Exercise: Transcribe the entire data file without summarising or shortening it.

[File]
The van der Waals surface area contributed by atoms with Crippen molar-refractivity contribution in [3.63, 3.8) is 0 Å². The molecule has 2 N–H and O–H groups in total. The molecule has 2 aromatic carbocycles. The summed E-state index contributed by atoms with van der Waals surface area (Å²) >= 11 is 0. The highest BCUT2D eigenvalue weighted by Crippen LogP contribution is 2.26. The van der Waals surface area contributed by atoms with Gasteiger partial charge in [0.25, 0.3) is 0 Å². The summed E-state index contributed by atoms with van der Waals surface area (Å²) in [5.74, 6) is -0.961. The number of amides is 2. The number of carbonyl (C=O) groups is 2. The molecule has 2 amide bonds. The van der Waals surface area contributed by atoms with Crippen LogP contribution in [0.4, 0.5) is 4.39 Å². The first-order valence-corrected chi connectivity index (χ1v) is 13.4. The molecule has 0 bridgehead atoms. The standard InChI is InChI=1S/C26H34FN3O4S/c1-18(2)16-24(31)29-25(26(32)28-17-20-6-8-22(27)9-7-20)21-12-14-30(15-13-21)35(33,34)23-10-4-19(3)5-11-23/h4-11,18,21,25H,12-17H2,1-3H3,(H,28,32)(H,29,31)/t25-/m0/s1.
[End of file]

The van der Waals surface area contributed by atoms with Crippen molar-refractivity contribution in [3.63, 3.8) is 0 Å². The molecule has 2 N–H and O–H groups in total. The molecule has 2 aromatic carbocycles. The summed E-state index contributed by atoms with van der Waals surface area (Å²) >= 11 is 0. The highest BCUT2D eigenvalue weighted by Crippen LogP contribution is 2.26. The van der Waals surface area contributed by atoms with Gasteiger partial charge in [0.25, 0.3) is 0 Å². The summed E-state index contributed by atoms with van der Waals surface area (Å²) in [5.74, 6) is -0.961. The number of amides is 2. The number of carbonyl (C=O) groups is 2. The molecule has 2 amide bonds. The van der Waals surface area contributed by atoms with Crippen LogP contribution in [0.4, 0.5) is 4.39 Å². The first-order valence-corrected chi connectivity index (χ1v) is 13.4. The molecule has 0 bridgehead atoms. The standard InChI is InChI=1S/C26H34FN3O4S/c1-18(2)16-24(31)29-25(26(32)28-17-20-6-8-22(27)9-7-20)21-12-14-30(15-13-21)35(33,34)23-10-4-19(3)5-11-23/h4-11,18,21,25H,12-17H2,1-3H3,(H,28,32)(H,29,31)/t25-/m0/s1.